- Social workers
- Group leaders from congregations
- People trained in conflict resolution
- Therapists and counselors
- Corporate facilitators
- Senior citizens
- High school or college students; students trained in peer mediation
- Educators of all ages (remember retired teachers)
- People interested in public issues
Most programs use co-facilitators for each dialogue. While this requires recruiting and training more people, it offers several advantages:
- The pair can model diversity in race, age, gender, and other differences.
- Pairing experienced facilitators with beginners helps bring new people along.
- Two people can get a better “read” on how the group is going.
- Responsibility can be shared for planning and implementing.
- Working in teams brings different skills to bear on the process.
Prepare materials to help facilitators succeed.
You can help your facilitators do their job well by providing them with some support materials. For example, give them a written description of the overall project – its sponsors, its goals, and its scope. Be sure to include important information, such as the date, time, and location of the kickoff, and action forum. You should also give them forms (with instructions) for evaluating the process and tracking the discussion as it develops.
Another important piece is a step-by-step outline of each of the sessions, including approximate times for each part of the discussion. Pay particular attention to the final session where the dialogue focuses on action. Work with the trainers to make sure facilitators are equipped to lead brainstorming sessions, and have the necessary skills and written materials to develop, articulate, and prioritize their group’s action ideas, as they prepare for the action forum.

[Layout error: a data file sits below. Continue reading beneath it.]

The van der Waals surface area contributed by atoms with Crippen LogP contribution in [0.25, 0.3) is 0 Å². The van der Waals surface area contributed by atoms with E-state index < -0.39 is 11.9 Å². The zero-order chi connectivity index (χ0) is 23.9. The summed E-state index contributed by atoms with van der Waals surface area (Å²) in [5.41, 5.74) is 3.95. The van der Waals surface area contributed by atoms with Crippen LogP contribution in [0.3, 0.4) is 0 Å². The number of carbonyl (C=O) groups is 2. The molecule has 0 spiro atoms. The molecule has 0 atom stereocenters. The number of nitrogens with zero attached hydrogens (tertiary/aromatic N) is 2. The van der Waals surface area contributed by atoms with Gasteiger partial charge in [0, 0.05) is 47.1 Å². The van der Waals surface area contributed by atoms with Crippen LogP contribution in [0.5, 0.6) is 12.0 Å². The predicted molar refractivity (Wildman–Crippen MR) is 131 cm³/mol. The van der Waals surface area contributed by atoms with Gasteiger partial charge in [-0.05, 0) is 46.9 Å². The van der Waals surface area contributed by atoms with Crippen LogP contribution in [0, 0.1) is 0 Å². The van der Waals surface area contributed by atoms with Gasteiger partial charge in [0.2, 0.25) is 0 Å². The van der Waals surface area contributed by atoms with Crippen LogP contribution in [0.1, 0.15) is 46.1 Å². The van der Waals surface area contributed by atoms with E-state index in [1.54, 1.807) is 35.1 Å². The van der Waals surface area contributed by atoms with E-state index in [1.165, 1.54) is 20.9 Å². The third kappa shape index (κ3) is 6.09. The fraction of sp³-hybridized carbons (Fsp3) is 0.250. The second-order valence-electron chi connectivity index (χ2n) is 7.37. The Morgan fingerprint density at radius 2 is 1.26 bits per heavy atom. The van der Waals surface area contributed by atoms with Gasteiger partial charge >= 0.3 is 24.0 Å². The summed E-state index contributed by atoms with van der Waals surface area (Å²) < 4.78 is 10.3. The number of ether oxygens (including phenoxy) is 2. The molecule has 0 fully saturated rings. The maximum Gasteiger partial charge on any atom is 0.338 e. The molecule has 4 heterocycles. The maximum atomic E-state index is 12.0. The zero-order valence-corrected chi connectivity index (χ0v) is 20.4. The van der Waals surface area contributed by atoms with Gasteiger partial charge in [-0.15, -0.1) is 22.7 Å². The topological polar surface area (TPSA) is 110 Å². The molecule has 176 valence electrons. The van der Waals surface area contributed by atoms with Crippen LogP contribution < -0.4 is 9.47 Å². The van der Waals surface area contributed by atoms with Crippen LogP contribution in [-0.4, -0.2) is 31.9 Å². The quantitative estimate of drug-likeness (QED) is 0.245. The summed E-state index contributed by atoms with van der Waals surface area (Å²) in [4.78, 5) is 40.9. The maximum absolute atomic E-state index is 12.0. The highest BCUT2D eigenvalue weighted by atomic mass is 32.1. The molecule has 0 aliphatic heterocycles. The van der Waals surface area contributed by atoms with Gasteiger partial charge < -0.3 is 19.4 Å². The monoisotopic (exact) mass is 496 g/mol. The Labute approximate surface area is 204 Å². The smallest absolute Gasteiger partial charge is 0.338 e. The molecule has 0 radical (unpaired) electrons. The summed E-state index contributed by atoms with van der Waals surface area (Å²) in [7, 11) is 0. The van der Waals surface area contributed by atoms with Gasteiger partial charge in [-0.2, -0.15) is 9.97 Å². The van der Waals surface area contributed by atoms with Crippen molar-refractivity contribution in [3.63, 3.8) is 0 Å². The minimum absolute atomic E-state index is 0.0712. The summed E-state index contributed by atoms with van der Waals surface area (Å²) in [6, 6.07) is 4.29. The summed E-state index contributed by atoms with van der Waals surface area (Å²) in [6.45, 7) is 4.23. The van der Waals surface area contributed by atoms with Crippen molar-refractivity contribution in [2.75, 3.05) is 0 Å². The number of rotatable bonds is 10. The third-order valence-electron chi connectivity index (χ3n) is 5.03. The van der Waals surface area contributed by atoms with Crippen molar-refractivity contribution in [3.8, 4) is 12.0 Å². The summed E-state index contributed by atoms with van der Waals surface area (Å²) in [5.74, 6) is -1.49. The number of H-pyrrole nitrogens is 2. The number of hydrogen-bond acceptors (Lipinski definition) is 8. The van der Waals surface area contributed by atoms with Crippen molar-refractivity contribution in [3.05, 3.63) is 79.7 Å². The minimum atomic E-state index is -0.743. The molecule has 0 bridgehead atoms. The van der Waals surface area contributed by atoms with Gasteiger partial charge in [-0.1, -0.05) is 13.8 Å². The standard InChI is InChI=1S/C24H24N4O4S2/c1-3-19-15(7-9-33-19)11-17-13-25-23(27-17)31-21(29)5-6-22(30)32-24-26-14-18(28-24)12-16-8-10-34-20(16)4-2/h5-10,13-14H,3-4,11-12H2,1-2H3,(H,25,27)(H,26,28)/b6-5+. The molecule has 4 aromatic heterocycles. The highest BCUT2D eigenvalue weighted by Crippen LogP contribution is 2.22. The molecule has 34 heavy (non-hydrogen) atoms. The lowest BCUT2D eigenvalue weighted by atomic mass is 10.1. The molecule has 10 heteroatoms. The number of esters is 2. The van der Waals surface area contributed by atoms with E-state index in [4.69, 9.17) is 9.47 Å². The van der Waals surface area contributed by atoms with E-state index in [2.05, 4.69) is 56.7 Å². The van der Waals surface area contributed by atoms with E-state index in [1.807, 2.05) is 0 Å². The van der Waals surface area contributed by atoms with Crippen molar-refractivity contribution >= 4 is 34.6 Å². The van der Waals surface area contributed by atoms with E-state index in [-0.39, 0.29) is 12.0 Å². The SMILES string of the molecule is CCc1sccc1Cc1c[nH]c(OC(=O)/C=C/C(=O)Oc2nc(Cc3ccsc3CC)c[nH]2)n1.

Help facilitators decide how they will handle note taking.
Note taking can be a simple, effective way to capture and share the wisdom that dialogues generate. These records help create connections and they can form the basis of a report that extends the message and power of the program to the broader community.
Here are some suggestions for facilitators:
When you recruit people to fill the recorder’s role, look for good listeners.
- They must be committed to representing what the group as a whole thinks.
- Two facilitators, working as a team, can take turns leading the discussion and taking the notes.
- A facilitator who is working alone can ask for a volunteer from the group to take notes.
Give the note takers guidance ahead of time.
- Capture the main ideas and keep track of the direction that the conversation takes.
- Use the language of the speaker when you can. Don’t paraphrase.
- Note taking should serve the discussion, not distract attention from it.
- Check your notes with the group. Did you capture what the speaker meant?
- If your group’s notes will become part of a report, be sure to write enough to make sense to someone outside the group.
- Include the date, location, session, and the group’s name.
The note taker and facilitator work as a team, especially in the last fifteen minutes of each session.
At the end of the session, the facilitator should ask the recorder to give a brief summary of the discussion (based on the notes).
Ask the group to make sure that the notes truly reflect the discussion.
Use recording forms.
In preparation for report writing and for the action forum, many organizers